Two lines of inquiry are crucial here. First is to expand the analytic focus on the discursive framing of anti-gender mobilizations to involve changing aspects of institutional settings, budgeting and social policy as well as state-civil society relations that facilitate regime transformation. This way we can investigate how, from an intersectional perspective, inherently inegalitarian social engineering programs based on class, racial/ethnic or religious differences complement mobilizations against gender equality in each context.
Second is to trace the historical development of local formations that oppose gender equality from a transnational perspective. Feminist scholars have been documenting the loss of momentum in the implementation of the global gender equality agenda already since the early 2000s. Among the reasons they identified is the global rise of religious forces that recruited all over the world those sections of societies that suffered from neoliberalism the most. We need to be able to show, for instance, when Turkish GONGOs claim that the notion of gender justice is superior to the western notion of gender equality and more compatible with Turkish-Islamic culture, that gender justice was exactly what Catholic Vatican hand in hand with Shia Iran wanted to replace gender equality with at the UN conferences of the 1990s. Locating local gender politics as regards the world hegemonic order would, in return, allow us to re-conceptualize as historical co-construction and thereby destabilize binary discourses on gender such as western vs. non-western, modern vs. traditional, democratic vs. authoritarian, liberal vs. illiberal, Islamophobic vs. Islamist—varieties of “us” and “them”. Such an endeavour is necessary if we are to build transnational solidarity to resist the backsliding in gender politics.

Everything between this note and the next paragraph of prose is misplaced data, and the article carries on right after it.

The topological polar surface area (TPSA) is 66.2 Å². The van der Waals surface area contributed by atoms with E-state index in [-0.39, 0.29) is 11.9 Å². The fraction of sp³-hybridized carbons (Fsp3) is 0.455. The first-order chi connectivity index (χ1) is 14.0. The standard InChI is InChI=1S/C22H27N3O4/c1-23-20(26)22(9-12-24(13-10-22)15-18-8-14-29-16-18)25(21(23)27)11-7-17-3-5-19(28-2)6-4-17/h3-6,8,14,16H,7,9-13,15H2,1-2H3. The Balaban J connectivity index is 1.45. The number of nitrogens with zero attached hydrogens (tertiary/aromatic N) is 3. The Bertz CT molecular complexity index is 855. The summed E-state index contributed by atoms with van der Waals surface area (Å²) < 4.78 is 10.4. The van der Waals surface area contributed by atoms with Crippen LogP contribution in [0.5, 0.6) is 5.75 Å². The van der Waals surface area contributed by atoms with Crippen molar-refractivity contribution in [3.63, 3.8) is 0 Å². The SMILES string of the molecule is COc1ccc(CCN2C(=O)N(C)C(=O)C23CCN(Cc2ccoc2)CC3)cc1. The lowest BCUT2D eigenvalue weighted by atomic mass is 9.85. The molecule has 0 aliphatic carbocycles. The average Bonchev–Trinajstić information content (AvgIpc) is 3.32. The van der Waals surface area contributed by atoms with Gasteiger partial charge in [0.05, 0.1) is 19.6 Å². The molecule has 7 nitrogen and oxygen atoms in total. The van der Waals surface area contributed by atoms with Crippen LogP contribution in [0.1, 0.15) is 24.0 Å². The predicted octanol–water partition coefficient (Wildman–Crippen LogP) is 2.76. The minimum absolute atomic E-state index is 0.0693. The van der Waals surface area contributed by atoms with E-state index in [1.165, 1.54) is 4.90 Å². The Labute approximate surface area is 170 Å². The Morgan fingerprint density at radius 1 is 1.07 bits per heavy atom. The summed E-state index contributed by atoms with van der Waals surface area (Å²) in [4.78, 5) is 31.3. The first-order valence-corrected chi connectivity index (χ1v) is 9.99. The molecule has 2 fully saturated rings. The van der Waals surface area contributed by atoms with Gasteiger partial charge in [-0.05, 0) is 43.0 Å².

An earlier version of this blog post was presented on 16 November 2018 at the panel “Speaking back to the backlash – research and resistance” organized by the Department of Gender Studies at Lund University, Sweden. This blog post is part of a series of posts on transnational anti-gender politics jointly called by the LSE Department of Gender Studies and Engenderings with the aim of discussing how we can make sense of and resist the current attacks on gender studies, ‘gender ideology’ and individuals working within the field.
Selin Çağatay is a postdoctoral fellow in gender studies at the University of Gothenburg, Sweden. She is involved in the research project Spaces of resistance. A study of gender and sexualities in times of transformation. Her research interests include women’s and feminist activism, gender regimes, intersectionality studies, NGOs, secularism, Turkish political history, and women’s paid and unpaid labor. She has lectured at Central European University and Eötvös Lorand University in Budapest, Hungary. Her latest article “Women’s Coalitions beyond the Laicism–Islamism Divide in Turkey: Towards an Inclusive Struggle for Gender Equality?” appeared in Social Inclusion. Selin is a feminist activist affiliated with Çatlak Zemin and Kadınlar Birlikte Güçlü in Turkey.